It’s essentially a question of energy density. Hydrogen in its liquid state is 800 times denser than hydrogen gas. This makes its use imperative to comply with the on-board volume requirements of any aircraft.
It’s also a no-brainer from a logistical point of view: a single truck carrying up to 4 tons of liquid hydrogen is equivalent to 16 trucks loaded with hydrogen compressed to 200 bar! Last but not least, liquid hydrogen can be refueled in a very short time. Aircraft grounding is a key factor for airlines. We are already working with industry players to achieve the 15-minute target for an aircraft requiring 3.5 tons of liquid hydrogen.
I would like to highlight a major breakthrough that took place in September 2023: the start-up H2FLY, in partnership with Air Liquide, successfully completed the world’s first piloted flight of a four-seat aircraft with an electric propulsion system powered by a fuel cell and a liquid hydrogen tank. This included all the functions required for commercial flight (filling, heat recovery, pressure regulation, transient mode, etc.). This experience can be replicated, scaled up and definitively shared within the aerospace industry to accelerate the advent of hydrogen-powered aviation.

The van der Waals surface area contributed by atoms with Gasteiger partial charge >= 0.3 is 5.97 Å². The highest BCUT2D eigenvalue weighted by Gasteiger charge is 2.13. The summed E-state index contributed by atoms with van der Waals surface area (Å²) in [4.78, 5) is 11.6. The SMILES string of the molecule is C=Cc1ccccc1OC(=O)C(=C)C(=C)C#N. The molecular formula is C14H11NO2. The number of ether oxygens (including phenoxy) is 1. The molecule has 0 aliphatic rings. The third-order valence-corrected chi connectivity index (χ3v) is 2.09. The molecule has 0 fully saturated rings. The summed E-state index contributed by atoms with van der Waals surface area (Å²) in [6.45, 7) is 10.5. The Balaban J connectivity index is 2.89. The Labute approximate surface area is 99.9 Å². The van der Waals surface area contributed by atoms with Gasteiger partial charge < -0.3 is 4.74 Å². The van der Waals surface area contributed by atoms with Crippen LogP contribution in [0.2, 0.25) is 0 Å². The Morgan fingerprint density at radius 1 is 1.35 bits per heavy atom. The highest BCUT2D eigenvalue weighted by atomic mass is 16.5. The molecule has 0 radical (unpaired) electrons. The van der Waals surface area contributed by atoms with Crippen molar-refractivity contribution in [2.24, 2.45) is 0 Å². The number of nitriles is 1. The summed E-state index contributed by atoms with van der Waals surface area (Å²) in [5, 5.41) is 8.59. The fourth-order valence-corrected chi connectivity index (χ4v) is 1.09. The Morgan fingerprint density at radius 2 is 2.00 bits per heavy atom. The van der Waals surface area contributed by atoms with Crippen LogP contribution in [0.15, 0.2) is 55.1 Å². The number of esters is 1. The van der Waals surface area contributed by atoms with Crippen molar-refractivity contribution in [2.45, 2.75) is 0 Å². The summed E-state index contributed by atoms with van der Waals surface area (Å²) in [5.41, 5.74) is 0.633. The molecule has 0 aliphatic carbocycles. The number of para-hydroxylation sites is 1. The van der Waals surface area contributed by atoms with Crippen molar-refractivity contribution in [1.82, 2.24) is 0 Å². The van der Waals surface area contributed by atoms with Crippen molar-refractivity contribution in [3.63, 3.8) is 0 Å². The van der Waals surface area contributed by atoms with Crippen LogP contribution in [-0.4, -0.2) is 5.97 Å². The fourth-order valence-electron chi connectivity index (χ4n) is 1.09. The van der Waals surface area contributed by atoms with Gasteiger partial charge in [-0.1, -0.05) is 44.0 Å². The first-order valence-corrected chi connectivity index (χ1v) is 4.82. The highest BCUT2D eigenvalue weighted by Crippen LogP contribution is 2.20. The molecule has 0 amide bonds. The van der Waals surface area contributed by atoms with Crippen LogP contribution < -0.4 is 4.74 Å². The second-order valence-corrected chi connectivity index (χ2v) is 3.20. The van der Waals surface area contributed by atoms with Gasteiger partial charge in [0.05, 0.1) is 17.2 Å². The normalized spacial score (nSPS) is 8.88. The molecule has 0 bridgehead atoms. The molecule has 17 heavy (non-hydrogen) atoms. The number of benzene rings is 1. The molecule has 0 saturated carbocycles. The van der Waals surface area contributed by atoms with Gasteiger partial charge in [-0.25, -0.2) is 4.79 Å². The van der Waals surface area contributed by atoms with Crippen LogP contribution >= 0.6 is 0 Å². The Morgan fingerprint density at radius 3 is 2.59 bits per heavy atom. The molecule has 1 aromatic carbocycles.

Through its ZEROe program, Airbus has announced its goal of bringing a hydrogen-powered production aircraft to market in 2035. At the end of 2022, the aircraft manufacturer presented a prototype turboprop system equipped with a fuel cell.
At the same time, engine manufacturers like Rolls-Royce are communicating about their advances in direct combustion. I would add that other smaller players have already successfully experimented with hydrogen-powered flights and are aiming for the first commercial flights before the end of the decade.